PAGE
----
It’s all fun and games until someone loses an eye
Burt's Eye View
Has any kid ever poked an eye out? His, hers or anyone else’s?
That was the No. 1 threat parents gave to make us quit doing something:
“Don’t run with that stick in your hand. You’ll fall and poke your eye out.”
“Keep throwing those balled up socks like that and you’ll poke your sister’s eye out.”
“Stop chewing your Cap’n Crunch so loudly. You’ll poke somebody’s eye out.”
The classic holiday movie “A Christmas Story” in which Ralphie wants a Red Ryder BB gun but is told no — because he’ll shoot his eye out — is truth. Except that the Daisey BB rifle I begged for STILL hasn’t shown up 50-some years later.
But I kept my eyes.
To hear grownups talk, half of us kids should have been outfitted in those glasses with pingpong eyeballs dangling from springs. At least then, we could poke our eyes back in.
Then again, I grew up in a dangerous age. I was reminded of that recently when this year’s list of the 10 most dangerous toys came out.
The 2019 list as noted by Joan Siff, president of World Against Toys Causing Harm — W.A.T.C.H. — includes pull-along caterpillars, plastic Power Rangers claws and Nerf dart guns.
The organization says the Nerf Ultra One gun, which shoots soft darts up to 120 feet, fires projectiles with enough force to potentially cause eye injuries.
Or as parents back in my day would have hollered, “Quit blasting your little brother. You’ll poke his eye out.”
Thanks to spoilsports like W.A.T.C.H., parents will be able to retire that worn-out eye-poking phrase. Much of the life-threatening excitement has been sapped right out of playtime. Now that I am an adult — by age if not by behavior — I admit that many of the stunts we pulled were crazy.
In those days, automobile backseats were huge and lacked seat belts. If Dad hit the brakes hard enough, we’d shoot from our perch on the back window ledge all the way to the dashboard. That always elicited screams: “No fair! It was my turn. Launch me!”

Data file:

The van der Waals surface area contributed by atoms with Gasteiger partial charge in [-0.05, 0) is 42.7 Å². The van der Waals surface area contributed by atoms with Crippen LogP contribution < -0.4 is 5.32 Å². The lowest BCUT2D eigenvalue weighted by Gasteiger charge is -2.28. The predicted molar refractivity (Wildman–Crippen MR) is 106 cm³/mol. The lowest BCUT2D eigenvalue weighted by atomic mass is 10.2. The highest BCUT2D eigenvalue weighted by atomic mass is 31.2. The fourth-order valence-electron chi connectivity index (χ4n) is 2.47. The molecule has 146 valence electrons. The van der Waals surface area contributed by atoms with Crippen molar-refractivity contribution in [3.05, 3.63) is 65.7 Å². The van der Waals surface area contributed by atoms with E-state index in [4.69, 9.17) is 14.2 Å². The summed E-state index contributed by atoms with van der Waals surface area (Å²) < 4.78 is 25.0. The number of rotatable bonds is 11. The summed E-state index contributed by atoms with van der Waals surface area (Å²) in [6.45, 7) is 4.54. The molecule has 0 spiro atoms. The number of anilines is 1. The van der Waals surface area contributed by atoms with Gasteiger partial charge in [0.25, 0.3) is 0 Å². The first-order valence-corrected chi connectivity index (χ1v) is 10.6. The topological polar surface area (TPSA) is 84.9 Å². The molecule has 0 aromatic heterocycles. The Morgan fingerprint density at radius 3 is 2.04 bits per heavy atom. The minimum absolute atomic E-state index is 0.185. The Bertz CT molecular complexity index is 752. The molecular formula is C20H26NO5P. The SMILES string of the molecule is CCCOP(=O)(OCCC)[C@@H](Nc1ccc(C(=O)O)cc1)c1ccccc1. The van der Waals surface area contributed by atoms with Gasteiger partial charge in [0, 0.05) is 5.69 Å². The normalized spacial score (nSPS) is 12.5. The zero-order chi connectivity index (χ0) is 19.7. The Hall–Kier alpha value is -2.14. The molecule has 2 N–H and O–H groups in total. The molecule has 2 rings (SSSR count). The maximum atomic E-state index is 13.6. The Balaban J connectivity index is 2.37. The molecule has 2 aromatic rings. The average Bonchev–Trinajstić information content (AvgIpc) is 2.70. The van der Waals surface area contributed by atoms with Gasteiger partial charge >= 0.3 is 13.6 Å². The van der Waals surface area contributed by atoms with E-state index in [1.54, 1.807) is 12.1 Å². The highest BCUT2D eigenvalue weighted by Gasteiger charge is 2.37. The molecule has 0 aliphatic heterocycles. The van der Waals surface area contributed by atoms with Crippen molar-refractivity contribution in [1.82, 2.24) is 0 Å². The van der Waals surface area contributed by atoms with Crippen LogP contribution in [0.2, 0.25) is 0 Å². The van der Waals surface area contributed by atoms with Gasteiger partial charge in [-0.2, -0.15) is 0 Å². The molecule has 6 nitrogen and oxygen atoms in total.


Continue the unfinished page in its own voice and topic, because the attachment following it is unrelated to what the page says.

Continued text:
We never wore helmets, knee pads or elbow pads when we biked or skated — or rode in cars.
I think I was 8 when I played my first game of Lawn Jarts with my little brother. Grandma herself handed us the little metal spears. “Stand away from the target or you’ll get your eye poked out,” she said.
Christmas gifts included a Creepy Crawlers Thingmaker in which we heated Plastigoop in metal molds to 390 degrees, and a wood-burning pen that ramped up to 700 degrees to scorch wood.
We also ran around with metal cap guns loaded with rolls of tiny percussive fireworks, and pocketknives so that we could whittle toy cars out of blocks of wood. Then we threw the cars at each other.
It was a savage time.
One of the toys on this year’s W.A.T.C.H. list is Nickelodeon’s Frozen Treats Slime, goop that is scented in mint chocolate chip, berry smoothie and snow cone aromas. The group says parents shouldn’t buy the stuff for their kids because it’s made of harmful chemicals and shouldn’t be eaten.
Great advice. We had no warning labels on mud pies or cookies that had been on the floor more than five seconds — or five days. My folks would have said, “If you’re stupid enough to eat slime, a good belly ache ought to smarten you up. Just don’t throw it. You’ll poke somebody’s eye out.”
Safety first, kids, safety first. Always wear goggles.
— Poke Cole at firstname.lastname@example.org, on the Burton W. Cole page on Facebook or @Burton WCole on Twitter.